Just Blaze: The only reason I have any success in my life is because I grew up on all types of music. If I grew up listing to one genre, I probably wouldn’t have made the things that I’ve made. It’s one of the things about hip hop that you have to remember, this music was born because kids in the ghetto had no resources. They had no music, they had no instruments and they had no money. So they went and pulled influences from everyone else. In the way I grew up my dad was jazz pianist and my mom used to sing in the church but she also loved like, early 80s new wave and synth pop. I had a cousin who was about 8 years older than me who was there from the beginning of hip hop and an aunt that was into straight soul music. So early on in my life, I had all these influences from family to school. In school, I hung out with a lot of kids that were into heavy metal. I remember asking my mom to buy me Mega Death albums because I liked the album covers, that’s where a lot of the dopest artwork was at the time and the kids in school would rock in on their vests. This before you could buy this at hot topic.

KTTP: It’s crazy to think about that, now you have models and girls like the Kardashians wearing this stuff

JB: Oh hell no, back then if you were rocking that, you were the real deal and I was always attracted to that artwork. I remember I believe it was Def Leppard, I think it was ‘Pyromania’ the cover had some kind of a gun crosshair with a building getting shot or blown up, I didn’t care about the music I just thought the album cover was cool! But then I went home and discovered  ‘Rock of Ages’ I remember finding a drum break on that. So for me, it was always about listening to everything and anything I’ve done throughout my career reflects that.

KTTP: We know you’re really into Star Wars, can you talk a bit about that and what are some of your influences outside of music? 

JB: I’m just a tech guy in general, because of the exposure we have now through social media, where people can look into your life a bit more than before, someone makes a Star Wars joke and people kinda run with it. Not that I don’t love Star Wars but it’s a very small part of my existence. But my whole love for the series came from my dad scaring me when I was little with Darth Vader. If you ever look at one of the original Star Wars soundtrack vinyls there’s a picture of Darth Vader on the back. He used to run around making that breathing noise and I used to run from him! (laughs). So that just stayed with me, as I got older around 6 or so years old Return of the Jedi came out, that was one of the first times I can remember my dad taking the family to a movie. So for me, it was more so identifying with my childhood. My dad was a science fiction guy so there was a lot of Dune, Star Wars, Star Trek, Battlestar Galactica and he was a computer programmer so that was second nature to him. So sci-fi stuff was huge in my house and I think I just became a futurist by nature or by nurture, however you want to look at it. But had it not been for my dad having all this stuff around the house I might not have done certain things. I remember being in 4th grade and learning to program a computer, the first thing I asked was ” Can you make music on a computer?” because I used to watch him make music and work on computers.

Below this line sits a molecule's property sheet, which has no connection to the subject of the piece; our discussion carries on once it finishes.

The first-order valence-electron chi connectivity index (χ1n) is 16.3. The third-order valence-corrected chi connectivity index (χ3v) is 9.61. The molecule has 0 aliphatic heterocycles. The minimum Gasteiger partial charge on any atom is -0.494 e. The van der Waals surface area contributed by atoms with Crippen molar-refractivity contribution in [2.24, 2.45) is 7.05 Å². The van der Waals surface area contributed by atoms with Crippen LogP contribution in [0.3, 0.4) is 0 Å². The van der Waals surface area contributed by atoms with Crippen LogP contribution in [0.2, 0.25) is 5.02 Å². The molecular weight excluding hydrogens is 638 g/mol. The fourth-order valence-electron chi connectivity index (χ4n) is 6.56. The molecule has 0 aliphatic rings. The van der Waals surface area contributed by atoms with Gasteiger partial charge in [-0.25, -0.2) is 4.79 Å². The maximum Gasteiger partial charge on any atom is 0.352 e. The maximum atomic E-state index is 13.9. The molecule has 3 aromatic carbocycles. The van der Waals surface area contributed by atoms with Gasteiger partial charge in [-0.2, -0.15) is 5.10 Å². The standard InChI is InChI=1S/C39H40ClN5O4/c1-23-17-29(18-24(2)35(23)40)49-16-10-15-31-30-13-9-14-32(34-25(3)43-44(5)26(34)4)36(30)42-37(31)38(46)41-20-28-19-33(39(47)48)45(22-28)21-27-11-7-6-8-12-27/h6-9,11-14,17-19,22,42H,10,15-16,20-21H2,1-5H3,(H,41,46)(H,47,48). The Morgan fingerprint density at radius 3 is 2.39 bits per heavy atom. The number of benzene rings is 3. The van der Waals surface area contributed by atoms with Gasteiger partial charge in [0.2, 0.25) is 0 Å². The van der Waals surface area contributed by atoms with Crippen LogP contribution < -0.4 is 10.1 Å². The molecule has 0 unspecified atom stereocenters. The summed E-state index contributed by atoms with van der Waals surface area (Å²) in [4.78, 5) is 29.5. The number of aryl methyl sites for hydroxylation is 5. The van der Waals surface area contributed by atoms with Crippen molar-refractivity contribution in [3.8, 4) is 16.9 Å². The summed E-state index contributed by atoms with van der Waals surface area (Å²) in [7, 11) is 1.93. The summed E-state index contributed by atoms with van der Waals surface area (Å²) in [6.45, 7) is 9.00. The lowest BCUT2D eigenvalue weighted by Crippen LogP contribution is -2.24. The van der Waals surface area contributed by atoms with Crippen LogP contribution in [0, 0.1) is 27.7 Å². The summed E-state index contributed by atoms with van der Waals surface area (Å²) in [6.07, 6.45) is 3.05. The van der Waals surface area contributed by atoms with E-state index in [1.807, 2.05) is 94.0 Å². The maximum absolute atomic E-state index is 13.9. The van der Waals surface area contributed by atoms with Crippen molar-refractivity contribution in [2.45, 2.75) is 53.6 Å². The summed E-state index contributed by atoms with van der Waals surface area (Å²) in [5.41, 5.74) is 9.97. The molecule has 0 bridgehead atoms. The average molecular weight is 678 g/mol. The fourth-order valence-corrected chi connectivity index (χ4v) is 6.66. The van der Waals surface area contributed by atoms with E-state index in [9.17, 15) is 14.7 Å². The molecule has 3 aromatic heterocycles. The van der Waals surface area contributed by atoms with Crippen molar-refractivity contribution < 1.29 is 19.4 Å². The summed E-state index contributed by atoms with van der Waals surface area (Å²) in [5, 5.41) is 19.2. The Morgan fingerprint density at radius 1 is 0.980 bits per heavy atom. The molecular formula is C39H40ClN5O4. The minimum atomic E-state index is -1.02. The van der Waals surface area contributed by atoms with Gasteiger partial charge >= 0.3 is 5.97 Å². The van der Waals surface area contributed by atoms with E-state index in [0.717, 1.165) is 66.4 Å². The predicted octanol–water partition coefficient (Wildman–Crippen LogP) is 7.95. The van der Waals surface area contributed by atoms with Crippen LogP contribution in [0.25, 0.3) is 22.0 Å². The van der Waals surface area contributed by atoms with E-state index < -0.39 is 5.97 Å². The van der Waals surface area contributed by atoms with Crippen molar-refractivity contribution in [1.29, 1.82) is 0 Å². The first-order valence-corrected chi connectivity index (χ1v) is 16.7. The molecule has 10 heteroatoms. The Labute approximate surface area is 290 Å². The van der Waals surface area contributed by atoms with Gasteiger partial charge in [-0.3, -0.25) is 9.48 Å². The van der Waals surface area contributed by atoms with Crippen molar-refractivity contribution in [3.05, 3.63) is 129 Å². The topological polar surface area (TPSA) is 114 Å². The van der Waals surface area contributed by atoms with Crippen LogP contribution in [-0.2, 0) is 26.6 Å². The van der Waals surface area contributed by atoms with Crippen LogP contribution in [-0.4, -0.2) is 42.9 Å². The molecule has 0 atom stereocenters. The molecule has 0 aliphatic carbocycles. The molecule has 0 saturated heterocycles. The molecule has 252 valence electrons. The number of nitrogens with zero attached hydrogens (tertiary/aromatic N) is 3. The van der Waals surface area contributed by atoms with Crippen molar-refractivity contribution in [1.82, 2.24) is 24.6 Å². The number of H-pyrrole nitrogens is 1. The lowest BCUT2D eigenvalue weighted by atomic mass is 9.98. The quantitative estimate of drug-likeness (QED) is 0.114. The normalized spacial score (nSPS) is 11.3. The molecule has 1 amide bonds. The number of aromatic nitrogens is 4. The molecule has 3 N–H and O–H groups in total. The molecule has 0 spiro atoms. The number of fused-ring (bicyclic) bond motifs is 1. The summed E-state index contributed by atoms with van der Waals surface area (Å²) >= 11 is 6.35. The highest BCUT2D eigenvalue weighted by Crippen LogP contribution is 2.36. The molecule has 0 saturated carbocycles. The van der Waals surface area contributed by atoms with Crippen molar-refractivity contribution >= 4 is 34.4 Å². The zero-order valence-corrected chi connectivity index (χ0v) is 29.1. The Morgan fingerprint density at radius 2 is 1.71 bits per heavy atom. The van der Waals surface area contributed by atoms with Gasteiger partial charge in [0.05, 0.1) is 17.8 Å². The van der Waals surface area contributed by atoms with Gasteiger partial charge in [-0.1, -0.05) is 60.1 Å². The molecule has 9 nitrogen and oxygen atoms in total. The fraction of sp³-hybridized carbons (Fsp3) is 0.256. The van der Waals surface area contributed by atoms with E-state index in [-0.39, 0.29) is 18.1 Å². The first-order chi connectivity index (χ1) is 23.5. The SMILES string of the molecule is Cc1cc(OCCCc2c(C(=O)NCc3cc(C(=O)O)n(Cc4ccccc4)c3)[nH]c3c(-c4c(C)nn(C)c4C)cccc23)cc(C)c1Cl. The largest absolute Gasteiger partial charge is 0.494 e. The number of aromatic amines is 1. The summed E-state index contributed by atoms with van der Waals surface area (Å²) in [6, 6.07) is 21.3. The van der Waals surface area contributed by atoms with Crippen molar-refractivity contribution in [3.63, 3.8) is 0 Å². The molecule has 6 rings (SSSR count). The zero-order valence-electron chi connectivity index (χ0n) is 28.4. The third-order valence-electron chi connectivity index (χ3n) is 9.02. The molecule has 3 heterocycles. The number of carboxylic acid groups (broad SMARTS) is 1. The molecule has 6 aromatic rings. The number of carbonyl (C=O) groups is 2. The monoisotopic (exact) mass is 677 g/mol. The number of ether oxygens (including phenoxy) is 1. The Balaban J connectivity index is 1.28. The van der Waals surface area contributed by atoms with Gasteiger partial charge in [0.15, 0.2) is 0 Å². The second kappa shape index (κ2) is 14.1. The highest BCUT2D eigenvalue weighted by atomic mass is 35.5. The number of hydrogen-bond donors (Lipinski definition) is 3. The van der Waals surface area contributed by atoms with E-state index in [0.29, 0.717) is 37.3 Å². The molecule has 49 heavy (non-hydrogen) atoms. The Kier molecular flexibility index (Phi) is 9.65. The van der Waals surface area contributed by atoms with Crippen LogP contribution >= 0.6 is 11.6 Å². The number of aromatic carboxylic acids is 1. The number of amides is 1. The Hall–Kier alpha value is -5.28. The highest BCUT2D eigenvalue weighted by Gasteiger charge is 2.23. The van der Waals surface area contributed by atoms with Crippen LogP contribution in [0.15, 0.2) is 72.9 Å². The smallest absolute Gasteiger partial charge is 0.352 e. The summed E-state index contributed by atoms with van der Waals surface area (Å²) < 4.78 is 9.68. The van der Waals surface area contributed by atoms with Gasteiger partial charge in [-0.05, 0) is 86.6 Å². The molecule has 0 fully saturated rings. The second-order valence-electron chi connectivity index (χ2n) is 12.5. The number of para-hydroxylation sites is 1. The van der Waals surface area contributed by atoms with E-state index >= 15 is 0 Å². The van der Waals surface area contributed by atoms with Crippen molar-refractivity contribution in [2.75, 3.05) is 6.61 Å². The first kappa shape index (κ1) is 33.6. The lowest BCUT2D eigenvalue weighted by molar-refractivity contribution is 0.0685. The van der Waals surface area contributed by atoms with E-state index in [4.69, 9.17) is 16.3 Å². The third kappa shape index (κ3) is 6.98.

KTTP: Do you remember playing video games and listening to certain soundtracks that stuck with you or influenced you?

JB: Oh definitely! Nintendo was cool but I was more into Sega. Yuzo Koshiro did a lot of the classic Sega Genesis games and that was huge for me. Games like Revenge of Shinobi and Streets of Rage 2 the ill think about that was he was making music that sounded like records I was buying. If you think about like this, we all know the Super Mario Bros them but there wasn’t any real music that sounded like that outside of the game. Now you go back in put in that Revenge of Shinobi theme and you here Freestylers when you got to certain stages you heard house music, Detroit house stuff that actually sounded like authentic Detroit house. When you played Streets of Rage you heard real replications of early techno. So that’s why identified with that 16bit Sega realm, it sounded like the actual records I was buying.

KTTP: You feel like you could just listen to those soundtracks on their own?

JB: You know it’s funny I was just telling this story on twitter the other night, I remember playing the stage leading up to the night club in Revenge of Shinobi and my mom walked in she was like “Oh what’s that!?” then she kind of started dancing. I had friends over and eleven year old me was kind of embarrassed but she actually came over and watched us play because of the music.